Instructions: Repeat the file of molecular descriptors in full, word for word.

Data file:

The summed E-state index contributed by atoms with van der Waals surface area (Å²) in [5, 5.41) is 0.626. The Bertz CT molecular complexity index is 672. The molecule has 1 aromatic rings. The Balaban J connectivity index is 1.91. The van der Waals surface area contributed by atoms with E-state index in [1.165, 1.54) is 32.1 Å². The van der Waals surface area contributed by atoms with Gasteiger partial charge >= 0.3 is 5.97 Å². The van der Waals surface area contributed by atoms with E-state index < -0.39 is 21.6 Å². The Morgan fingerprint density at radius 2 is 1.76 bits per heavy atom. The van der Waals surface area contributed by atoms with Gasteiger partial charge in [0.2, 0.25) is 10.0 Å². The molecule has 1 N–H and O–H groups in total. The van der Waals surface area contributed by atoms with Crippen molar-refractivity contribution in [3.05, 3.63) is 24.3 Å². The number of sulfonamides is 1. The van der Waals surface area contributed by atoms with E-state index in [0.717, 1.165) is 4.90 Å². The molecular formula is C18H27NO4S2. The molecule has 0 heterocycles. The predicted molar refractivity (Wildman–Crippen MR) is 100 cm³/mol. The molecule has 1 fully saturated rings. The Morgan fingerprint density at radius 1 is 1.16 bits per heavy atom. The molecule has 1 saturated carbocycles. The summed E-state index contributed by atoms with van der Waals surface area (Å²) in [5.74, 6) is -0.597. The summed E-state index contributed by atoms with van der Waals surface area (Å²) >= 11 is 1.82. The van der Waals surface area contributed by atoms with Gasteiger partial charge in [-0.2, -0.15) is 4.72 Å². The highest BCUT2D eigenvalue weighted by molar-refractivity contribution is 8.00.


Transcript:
The summed E-state index contributed by atoms with van der Waals surface area (Å²) in [5, 5.41) is 0.626. The Bertz CT molecular complexity index is 672. The molecule has 1 aromatic rings. The Balaban J connectivity index is 1.91. The van der Waals surface area contributed by atoms with E-state index in [1.165, 1.54) is 32.1 Å². The van der Waals surface area contributed by atoms with Gasteiger partial charge >= 0.3 is 5.97 Å². The van der Waals surface area contributed by atoms with E-state index < -0.39 is 21.6 Å². The Morgan fingerprint density at radius 2 is 1.76 bits per heavy atom. The van der Waals surface area contributed by atoms with Gasteiger partial charge in [0.2, 0.25) is 10.0 Å². The molecule has 1 N–H and O–H groups in total. The van der Waals surface area contributed by atoms with Crippen molar-refractivity contribution in [3.05, 3.63) is 24.3 Å². The number of sulfonamides is 1. The van der Waals surface area contributed by atoms with E-state index in [0.717, 1.165) is 4.90 Å². The molecular formula is C18H27NO4S2. The molecule has 0 heterocycles. The predicted molar refractivity (Wildman–Crippen MR) is 100 cm³/mol. The molecule has 1 fully saturated rings. The Morgan fingerprint density at radius 1 is 1.16 bits per heavy atom. The molecule has 1 saturated carbocycles. The summed E-state index contributed by atoms with van der Waals surface area (Å²) in [5.74, 6) is -0.597. The summed E-state index contributed by atoms with van der Waals surface area (Å²) >= 11 is 1.82. The van der Waals surface area contributed by atoms with Gasteiger partial charge in [-0.2, -0.15) is 4.72 Å². The highest BCUT2D eigenvalue weighted by molar-refractivity contribution is 8.00.